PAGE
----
Page:Last of the tasmanians.djvu/293

From Wikisource
Jump to: navigation, search
This page has been validated.
260
THE LAST OF THE TASMANIANS.

improvement of the Natives." He added a word, also, for Mrs. Clark: "She has been instrumental in initiating the female Aborigines in the first principles of the Christian religion. The marked results attendant thereupon have been mainly attributed to her personal exertions." Captain Stokes, the explorer, when visiting Flinders in 1842, refers to the lasting effects produced by Mr. Clark upon the Aborigines, "for whom," he says, "they all continue to feel great veneration, and to exhibit that respect which is due to a parent." Elsewhere he remarks: "We heard all the Natives of both sexes, old and young, sing several hymns taught them by this excellent person."

Mr. Dove, though without the susceptible and genial nature of my Irish friend, was an earnest, faithful man. The restraint of his ecclesiastical habits, perhaps, prevented him fraternizing, so to speak, with the people; and not even the orthodoxy and sincerity of his discourses could save them from a certain amount of dryness and doctrinal rigidity, which, however agreeable to a Scotch congregation, was scarcely to be appreciated by his ignorant, fickle, and child-like audience in the Straits. He was better fitted for the charge at Swanport, to which he retired, and where he has resided for so many years. A pleasing story is told of the good man attending the death-bed of King George, alias Old Tom, and taking such real interest in the poor fellow, that the last effort of the dying man was affectionately to smile at the pastor, and squeeze his hand.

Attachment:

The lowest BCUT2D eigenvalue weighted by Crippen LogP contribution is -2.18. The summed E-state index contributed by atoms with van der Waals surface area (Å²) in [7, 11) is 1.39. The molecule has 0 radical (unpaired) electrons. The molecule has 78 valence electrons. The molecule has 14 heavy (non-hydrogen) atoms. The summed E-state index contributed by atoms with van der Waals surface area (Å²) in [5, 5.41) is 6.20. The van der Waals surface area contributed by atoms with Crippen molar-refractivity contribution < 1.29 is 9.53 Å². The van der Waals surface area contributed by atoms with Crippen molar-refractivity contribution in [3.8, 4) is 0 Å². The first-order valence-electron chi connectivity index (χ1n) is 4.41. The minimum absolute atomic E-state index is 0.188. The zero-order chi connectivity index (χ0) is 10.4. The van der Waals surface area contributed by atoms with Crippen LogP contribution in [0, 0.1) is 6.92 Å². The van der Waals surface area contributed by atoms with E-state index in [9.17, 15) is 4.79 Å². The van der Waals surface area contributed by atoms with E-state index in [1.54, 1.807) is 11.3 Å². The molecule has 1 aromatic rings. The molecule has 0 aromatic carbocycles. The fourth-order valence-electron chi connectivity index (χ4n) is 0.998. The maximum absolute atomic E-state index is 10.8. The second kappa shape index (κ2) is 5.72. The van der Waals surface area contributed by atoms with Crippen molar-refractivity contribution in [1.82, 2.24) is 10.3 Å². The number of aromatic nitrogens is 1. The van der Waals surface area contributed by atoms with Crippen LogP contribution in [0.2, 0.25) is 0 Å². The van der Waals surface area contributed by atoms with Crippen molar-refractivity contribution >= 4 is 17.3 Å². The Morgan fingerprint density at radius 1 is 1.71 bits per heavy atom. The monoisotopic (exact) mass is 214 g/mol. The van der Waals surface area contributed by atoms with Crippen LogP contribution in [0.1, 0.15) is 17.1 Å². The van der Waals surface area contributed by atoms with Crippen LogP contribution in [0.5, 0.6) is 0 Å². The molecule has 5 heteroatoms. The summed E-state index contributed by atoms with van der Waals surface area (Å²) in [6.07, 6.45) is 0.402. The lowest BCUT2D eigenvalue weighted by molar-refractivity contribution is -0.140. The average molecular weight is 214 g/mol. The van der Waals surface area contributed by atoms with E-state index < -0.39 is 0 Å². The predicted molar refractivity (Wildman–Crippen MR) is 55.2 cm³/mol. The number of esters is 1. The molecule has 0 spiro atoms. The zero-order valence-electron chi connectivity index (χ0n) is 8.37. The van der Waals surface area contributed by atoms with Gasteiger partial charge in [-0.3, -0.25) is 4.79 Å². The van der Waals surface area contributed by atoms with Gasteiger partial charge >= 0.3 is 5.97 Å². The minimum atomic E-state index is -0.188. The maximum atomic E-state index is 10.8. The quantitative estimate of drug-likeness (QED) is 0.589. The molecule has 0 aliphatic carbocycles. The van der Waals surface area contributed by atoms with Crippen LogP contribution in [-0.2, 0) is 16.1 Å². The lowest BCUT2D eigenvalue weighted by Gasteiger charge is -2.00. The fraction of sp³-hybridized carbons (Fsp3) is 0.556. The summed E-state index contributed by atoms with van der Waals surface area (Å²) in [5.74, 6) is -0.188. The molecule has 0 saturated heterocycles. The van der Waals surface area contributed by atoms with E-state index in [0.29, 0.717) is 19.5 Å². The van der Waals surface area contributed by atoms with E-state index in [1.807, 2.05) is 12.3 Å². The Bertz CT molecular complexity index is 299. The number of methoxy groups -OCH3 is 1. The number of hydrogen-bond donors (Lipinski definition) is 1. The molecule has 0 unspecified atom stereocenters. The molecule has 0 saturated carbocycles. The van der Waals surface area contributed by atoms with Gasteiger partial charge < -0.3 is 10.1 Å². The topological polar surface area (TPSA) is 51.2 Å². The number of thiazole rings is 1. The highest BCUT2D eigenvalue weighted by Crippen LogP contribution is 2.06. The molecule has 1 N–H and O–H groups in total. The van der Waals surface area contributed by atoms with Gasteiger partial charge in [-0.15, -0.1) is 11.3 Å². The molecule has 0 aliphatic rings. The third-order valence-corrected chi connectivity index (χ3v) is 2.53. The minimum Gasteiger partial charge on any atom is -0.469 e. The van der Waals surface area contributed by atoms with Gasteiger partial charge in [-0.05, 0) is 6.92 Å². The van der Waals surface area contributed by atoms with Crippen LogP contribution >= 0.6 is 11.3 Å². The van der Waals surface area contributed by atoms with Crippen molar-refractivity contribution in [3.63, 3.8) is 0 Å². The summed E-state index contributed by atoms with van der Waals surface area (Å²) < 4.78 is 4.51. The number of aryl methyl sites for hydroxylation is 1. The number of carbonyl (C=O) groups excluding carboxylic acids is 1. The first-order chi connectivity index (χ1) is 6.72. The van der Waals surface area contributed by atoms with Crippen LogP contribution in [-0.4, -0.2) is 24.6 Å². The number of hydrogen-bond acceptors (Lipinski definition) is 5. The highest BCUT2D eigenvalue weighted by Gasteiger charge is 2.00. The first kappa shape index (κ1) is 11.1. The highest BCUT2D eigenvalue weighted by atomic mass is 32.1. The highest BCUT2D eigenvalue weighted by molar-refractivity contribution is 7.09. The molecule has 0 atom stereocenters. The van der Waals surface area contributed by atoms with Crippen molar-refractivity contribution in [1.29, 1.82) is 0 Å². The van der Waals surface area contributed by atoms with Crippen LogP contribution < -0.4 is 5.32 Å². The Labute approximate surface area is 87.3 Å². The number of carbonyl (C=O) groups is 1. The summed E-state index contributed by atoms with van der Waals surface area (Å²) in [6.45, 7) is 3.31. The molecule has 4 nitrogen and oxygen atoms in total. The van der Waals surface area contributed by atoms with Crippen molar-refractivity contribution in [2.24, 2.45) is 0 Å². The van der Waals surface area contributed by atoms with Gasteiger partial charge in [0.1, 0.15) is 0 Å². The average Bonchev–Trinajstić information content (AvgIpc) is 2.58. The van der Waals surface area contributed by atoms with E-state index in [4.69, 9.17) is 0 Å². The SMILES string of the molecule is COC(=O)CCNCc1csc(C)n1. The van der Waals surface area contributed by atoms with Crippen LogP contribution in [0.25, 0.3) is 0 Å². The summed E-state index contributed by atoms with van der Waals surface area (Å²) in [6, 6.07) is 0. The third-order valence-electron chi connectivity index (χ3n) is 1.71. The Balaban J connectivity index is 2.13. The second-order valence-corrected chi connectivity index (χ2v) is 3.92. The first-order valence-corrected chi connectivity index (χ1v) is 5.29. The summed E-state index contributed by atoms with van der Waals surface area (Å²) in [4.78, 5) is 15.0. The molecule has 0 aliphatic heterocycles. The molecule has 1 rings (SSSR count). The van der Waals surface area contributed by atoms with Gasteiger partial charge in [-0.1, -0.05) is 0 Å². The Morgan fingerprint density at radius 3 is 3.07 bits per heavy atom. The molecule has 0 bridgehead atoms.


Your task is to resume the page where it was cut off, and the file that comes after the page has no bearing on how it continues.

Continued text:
I have now before me a manuscript book, presented to me by the widow of the venerated Rev. Frederick Miller, of Hobart Town, which had been prepared by my old friend Mr. Robert Clark, giving full particulars of an examination held in February 1838, when the Rev. T. Dove, chaplain, presided, and Mr. George Augustus Robinson, Mr. Dickenson, storekeeper, and Dr. Walsh, were spectators.

Young Mr. William Robinson's class first came forward, under the monitorship of Thomas Thompson, and consisting of the following remarkable characters:—Isaac, Edward, Washington, Albert, and Leonidas. Edward is pronounced imperfect in the alphabet, and goes down. Washington attempts to spell; but brave Leonidas, more ambitious, makes a trial of reading from the spelling-book. Leonidas, the hero of the class, repeats the Lord's Prayer, the Collect, the names of the months and days of